Parts of a famous saying go like this: “…in this world nothing can be certain, except death and taxes.” It is attributed to Benjamin Franklin, the man whose face adorns the elusive $100 bill. 

Parts of a famous saying go like this: “…in this world nothing can be certain, except death and taxes.” It is attributed to Benjamin Franklin, the man whose face adorns the elusive $100 bill. 

Of course, we certainly know that not everyone pays taxes. Among those who manage to elude that ornery civil duty we count churches from any religion and the still President of this country (I write these thoughts before Nov. 3). 

Thus, if we quote that phrase, only death remains a certainty. 

The representatives of religions everywhere, perhaps exhibiting a pinch of civic solidarity with those who fatten their deep pockets or—more likely—hoping to continue receiving the alms that sustain their stories, put forth the possibility of an after-life. Various religions foment an after-life that comes in a package with soothing music, innumerable virgins for those by-passed by earthly carnal pleasures, or the promises of other amenities that I have no urgency neither to list nor share. You can Google them. Maybe under “Heaven?”

Of course, not only the promise of an idyllic paradise appears in the dogmas of most religious storytelling. The living are also taught about the ominous possibility  of ending up in Hell, also known as The Inferno. Hell is an essential dish in  the after-life menu. 

Nobody wants to go to Hell, although many of us have been sent there—or have sent others there—many times. At least verbally. 

I happen to believe that it is more likely that we can find both Heaven and Hell right here on Earth. During our lifetime. And that makes life much more palatable and intriguing. It gives us a fighting chance to shape our brief passing through this earth.

My ironic first phrases are directed towards organized religions. They are not written to question the deep spiritual connections that the celebration of the Day of the Dead can provide for us. 

Thus, I certainly believe that our invited ancestors come and visit us on Nov. 2 and I welcome their visit. Otherwise, my year-long altar, that I adorn with cempazuchitl flowers (marigold, in English) and “pan de muertos” (bread for the dead) when November comes around, would be a lie. It is not. 

I know not to cry on that day (it would make the road slippery for the travelling souls!) and also to have some of their favorite food, that they will taste first, before our turn to eat it comes.

We need to discover as much as possible about those who came before us in our families. They inform us as to what they were and they might illuminate our paths as to what we are, or could become. There is always someone in our family tree whom we could identify as having “a common soulful connection” with us.

Which are not just made of physical DNA. We also have spiritual ancestral traits.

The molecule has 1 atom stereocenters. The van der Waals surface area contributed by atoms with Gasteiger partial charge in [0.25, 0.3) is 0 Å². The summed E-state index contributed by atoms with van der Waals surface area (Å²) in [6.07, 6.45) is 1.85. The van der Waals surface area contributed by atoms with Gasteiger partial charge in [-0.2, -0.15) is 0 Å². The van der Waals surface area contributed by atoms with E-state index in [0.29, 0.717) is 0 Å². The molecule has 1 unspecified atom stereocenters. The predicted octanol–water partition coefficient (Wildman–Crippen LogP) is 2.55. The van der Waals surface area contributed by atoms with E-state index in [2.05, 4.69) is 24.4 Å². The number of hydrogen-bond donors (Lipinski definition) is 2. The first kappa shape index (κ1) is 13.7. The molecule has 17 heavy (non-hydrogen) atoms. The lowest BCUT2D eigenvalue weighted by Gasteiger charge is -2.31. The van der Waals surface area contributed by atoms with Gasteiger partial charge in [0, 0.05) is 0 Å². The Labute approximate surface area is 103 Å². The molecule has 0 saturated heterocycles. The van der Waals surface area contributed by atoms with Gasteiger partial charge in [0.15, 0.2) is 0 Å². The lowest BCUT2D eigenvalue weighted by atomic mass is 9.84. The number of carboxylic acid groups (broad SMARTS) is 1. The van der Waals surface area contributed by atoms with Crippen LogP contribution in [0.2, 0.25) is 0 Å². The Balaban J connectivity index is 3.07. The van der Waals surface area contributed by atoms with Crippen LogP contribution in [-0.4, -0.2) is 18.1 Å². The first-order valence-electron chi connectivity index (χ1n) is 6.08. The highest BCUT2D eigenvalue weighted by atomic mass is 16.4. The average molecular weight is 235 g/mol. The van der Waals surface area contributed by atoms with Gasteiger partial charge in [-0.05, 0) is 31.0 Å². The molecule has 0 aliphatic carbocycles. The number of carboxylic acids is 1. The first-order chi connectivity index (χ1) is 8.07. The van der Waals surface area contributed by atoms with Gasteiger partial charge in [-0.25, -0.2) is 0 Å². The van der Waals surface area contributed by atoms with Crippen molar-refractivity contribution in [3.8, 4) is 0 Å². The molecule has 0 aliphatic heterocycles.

In San Francisco, specifically in the Mission District, since the 1970’s, an event takes place every Nov. 2. It is the Day of the Death Celebration and Procession. 

This year, there will not be a procession, which attracts many thousands of people. Responding to the world-wide pandemic called COVID-19, there will be a mostly virtual celebration, with few and limited in-person gatherings, trying to avoid the spread of the virus.

The Day of the Dead Celebration has created deep roots in San Francisco. Not only in the hearts and minds of those who live in the Mission neighborhood, but also in the hearts and minds of people who live in the entire San Francisco Bay Area.

My participation in the event has made me aware of a very clear fact: the Mission community, through many of its cultural activities, such as the Day of the Dead Celebration, Carnaval, the mural art, the food, the music, plays a very important role in the general well-being of San Francisco. Specifically, its mental health. Those cultural activities are messages of hope, or protest, or they simply celebrate life. Or accept and honor Death, as a common final destination.

A phrase that I believe originated in the work carried out by the renowned healer Concha Saucedo, through the Instituto Familiar de la Raza, is a very positive mantra: “La cultura cura.” “Culture heals.” Culture is not something we are born with: we are born into it. We need to learn it, practice it, share it. It can be a healing journey.

Going back to the title of this column: We should not fear Death. We should fear not to live. Death is but a moment in our lives. Not to live fully can be a fearsome destiny.

This is our life: let’s go and peruse. Live. There are very high mountains and very low valleys. There are many trickery-filled turns everywhere. The ups and the downs are the rule. Life is a challenge. Also a possibility. 

Finally, let us be aware that not everyone has the luxury of living the life they would like, nor have even the time to imagine it. They are busy surviving.

Hopefully, those of us who have the time to think and celebrate poetry, music and cultural activities like the Day of the Dead, we can also work to make life on earth more enjoyable for everyone.